Terms Tango –

Venture capital partnership terms have remained relatively stable since the market picked up earlier this decade, but recent years have brought some mild changes.

Management fees on the whole have declined slightly from their traditional 2.5%, and while 80%/20% remains the common carried interest split, top-flight G.P.s are taking 25% and even 30% cuts without causing too much of an uproar.

Lofty returns have drawn increased institutional interest in venture capital, and the competition to get into highly regarded funds has left limited partners with little negotiating ability – hence, control of terms remains with G.P.s. Many G.P.s, however, are careful not to abuse their power, recalling a less prosperous past for venture capital and the potential for a future downturn.

Nevertheless, eyebrows no longer raise when top-tier funds set 75%/25% carry splits. Accel Partners adopted such a provision with Accel V in 1996 (VCJ, May 1996, page 14) and Institutional Venture Partners made the shift about the same time with IVP VII (VCJ, June 1996, page 20). By then, Kleiner Perkins Caufield & Byers had implemented a 70%/30% split (VCJ, May 1996, page 15), and Media Technology Ventures raised its inaugural fund in 1997 with a 75%/25% carry – and a 3% management fee (VCJ, February 1997, page 18).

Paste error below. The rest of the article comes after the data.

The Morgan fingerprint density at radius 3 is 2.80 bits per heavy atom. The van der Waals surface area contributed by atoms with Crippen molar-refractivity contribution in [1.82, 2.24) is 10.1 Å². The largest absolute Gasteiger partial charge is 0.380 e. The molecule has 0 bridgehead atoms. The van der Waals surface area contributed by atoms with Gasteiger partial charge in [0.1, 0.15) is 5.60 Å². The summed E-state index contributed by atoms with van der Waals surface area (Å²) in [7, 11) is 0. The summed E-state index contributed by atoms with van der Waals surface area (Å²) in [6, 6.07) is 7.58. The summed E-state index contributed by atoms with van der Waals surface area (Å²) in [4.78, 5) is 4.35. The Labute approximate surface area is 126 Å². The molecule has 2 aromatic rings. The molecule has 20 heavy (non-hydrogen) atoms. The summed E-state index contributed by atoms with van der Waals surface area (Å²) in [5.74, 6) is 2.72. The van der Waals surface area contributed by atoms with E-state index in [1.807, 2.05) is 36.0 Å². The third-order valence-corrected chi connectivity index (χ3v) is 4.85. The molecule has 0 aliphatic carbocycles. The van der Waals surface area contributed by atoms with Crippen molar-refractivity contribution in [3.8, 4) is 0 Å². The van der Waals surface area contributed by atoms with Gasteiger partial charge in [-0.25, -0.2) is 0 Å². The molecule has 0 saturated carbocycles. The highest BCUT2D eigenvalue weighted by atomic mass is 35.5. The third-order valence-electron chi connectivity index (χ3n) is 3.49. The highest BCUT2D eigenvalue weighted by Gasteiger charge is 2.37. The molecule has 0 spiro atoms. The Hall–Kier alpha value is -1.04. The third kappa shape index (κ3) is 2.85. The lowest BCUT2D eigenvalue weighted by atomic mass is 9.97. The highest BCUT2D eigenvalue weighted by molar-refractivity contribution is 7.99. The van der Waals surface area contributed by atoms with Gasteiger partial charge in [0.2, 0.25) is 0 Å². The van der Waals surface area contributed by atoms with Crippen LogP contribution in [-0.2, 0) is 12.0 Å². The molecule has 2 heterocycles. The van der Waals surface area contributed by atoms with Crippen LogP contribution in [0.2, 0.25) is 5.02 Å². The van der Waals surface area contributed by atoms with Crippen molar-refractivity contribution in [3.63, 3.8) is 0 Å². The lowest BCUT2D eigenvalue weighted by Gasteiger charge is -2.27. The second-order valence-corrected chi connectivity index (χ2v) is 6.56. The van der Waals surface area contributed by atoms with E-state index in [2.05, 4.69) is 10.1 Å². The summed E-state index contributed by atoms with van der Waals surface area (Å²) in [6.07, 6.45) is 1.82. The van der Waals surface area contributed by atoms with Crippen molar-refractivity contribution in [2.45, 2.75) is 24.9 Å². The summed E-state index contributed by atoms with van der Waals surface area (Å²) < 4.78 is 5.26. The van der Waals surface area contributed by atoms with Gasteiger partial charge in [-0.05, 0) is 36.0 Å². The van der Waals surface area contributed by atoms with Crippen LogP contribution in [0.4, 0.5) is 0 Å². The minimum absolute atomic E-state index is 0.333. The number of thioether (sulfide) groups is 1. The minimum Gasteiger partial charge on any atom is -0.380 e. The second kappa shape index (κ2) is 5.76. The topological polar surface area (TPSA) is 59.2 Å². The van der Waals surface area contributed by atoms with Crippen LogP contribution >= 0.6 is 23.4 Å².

Limited partners do not welcome the steeper carries but have very little negotiating room as more investors clamor for spots with the best firms and as over-subscription is all but a given for the top-performing funds. Venture capitalists raised more than $24 billion last year, a $10 billion increase from 1996’s total, according to Venture Economics Information Services, a data company owned by the same parent company as Venture Capital Journal. Firms such as Alta Communications Inc. and Weston Presidio Capital (VCJ, September 1998, pages 18, 26) and Patricof & Co. Ventures Inc. (VCJ, July 1998, page 26) have seen more L.P. interest than their funds can accommodate at their target sizes, forcing the firms to pare down backers’ investments or increase fund sizes.

Despite a distaste for higher carries, some L.P.s such as Wilshire Associates acknowledge that the 75%/25% carried interest divisions may be merited if returns are strong. Erica Bushner, a vice president with the Pittsburgh and Santa Monica, Calif.-based consulting firm, points to New Enterprise Associates (NEA) and Menlo Ventures as venture firms “worth every penny” of their 75%/25% carry split. “They’re top-tier firms, and they are well motivated,” she says.